The Research Mentoring Program was established in 2006 to prepare junior investigators to lead funded translational research programs. The program is open to residents, fellows and all faculty members at Rush University Medical Center and John H. Stroger, Jr. Hospital of Cook County. The program is designed to enable mentees to
- Develop testable, health-related research questions;
- Develop novel and fundable methods to study complex biomedical and behavioral health problems;
- Work collaboratively on interdisciplinary research teams that include basic, clinical and community-based population scientists as well as experts in biomedical informatics;
- Conduct funded original research synthesizing basic and clinical science specific to the research topic;
- Develop a funded, sustainable program of translational research that will directly improve the health of the nation; and
- Increase the likelihood that innovations will be implemented and improve the nation's health by disseminating findings beyond the scientific community. This entails employing presentations and publications targeted to various audiences, including clinicians, researchers and consumers.
The program has three translational research tracks: clinical (outcomes, behavioral interventions, decision-making, communication, and patient safety), population (community-based participatory research, provider-based research networks), and laboratory. More than 50 senior faculty members with a wealth of research, teaching, and clinical expertise from both Rush and Stroger serve as mentors. A wide range of resources are available, including data management, statistical support, professional grant writing and manuscript editing, graphics/presentation consulting, and other research support. The program also offers regular workshops and seminars in a variety of areas, such as identifying funding sources, grantsmanship and writing skills, statistics and databases, and career development.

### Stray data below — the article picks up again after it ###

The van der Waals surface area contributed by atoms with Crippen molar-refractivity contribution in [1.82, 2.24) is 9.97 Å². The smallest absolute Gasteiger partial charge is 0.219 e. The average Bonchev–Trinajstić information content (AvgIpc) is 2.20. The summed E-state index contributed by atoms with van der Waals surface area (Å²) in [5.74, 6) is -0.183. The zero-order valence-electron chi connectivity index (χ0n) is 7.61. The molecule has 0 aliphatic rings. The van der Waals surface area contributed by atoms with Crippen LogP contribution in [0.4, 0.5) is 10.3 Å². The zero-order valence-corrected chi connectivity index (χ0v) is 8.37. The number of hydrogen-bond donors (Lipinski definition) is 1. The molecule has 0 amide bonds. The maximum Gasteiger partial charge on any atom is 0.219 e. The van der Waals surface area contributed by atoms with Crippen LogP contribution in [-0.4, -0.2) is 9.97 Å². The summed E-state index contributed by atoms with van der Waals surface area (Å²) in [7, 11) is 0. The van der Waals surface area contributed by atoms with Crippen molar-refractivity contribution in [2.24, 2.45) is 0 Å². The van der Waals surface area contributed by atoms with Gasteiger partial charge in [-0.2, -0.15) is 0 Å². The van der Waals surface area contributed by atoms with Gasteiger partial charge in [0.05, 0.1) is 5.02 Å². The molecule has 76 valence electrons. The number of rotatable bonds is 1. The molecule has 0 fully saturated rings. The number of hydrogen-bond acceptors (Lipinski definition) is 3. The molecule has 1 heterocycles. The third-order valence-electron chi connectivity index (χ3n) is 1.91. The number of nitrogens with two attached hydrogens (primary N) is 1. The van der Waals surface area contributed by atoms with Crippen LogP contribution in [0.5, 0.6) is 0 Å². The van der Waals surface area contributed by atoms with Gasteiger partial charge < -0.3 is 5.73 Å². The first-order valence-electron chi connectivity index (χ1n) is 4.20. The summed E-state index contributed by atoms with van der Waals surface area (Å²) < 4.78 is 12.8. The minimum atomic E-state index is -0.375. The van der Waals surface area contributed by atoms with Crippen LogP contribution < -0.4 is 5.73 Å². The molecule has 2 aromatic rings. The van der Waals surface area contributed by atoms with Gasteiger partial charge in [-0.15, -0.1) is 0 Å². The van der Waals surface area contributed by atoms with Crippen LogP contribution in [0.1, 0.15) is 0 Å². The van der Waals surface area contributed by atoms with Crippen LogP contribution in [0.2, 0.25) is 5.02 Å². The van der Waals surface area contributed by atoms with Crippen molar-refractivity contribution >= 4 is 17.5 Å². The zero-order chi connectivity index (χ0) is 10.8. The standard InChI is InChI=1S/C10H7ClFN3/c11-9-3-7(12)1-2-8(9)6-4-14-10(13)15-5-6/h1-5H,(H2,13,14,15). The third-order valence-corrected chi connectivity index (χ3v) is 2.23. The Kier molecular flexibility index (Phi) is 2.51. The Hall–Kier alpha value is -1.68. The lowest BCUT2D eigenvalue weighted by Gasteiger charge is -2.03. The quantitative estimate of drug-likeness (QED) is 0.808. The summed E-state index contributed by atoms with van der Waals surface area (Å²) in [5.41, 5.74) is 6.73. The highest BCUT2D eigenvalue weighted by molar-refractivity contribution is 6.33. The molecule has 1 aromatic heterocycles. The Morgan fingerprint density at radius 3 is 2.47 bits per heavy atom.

Residents, fellows and all faculty members interested in joining the Research Mentoring Program are required to have at least 20 percent protected research time from their departments. Each mentee must also agree to dedicate an additional 25 percent effort and work very closely with a senior mentor. Each mentee's entry into the program depends upon program leaders identifying an appropriate mentor match.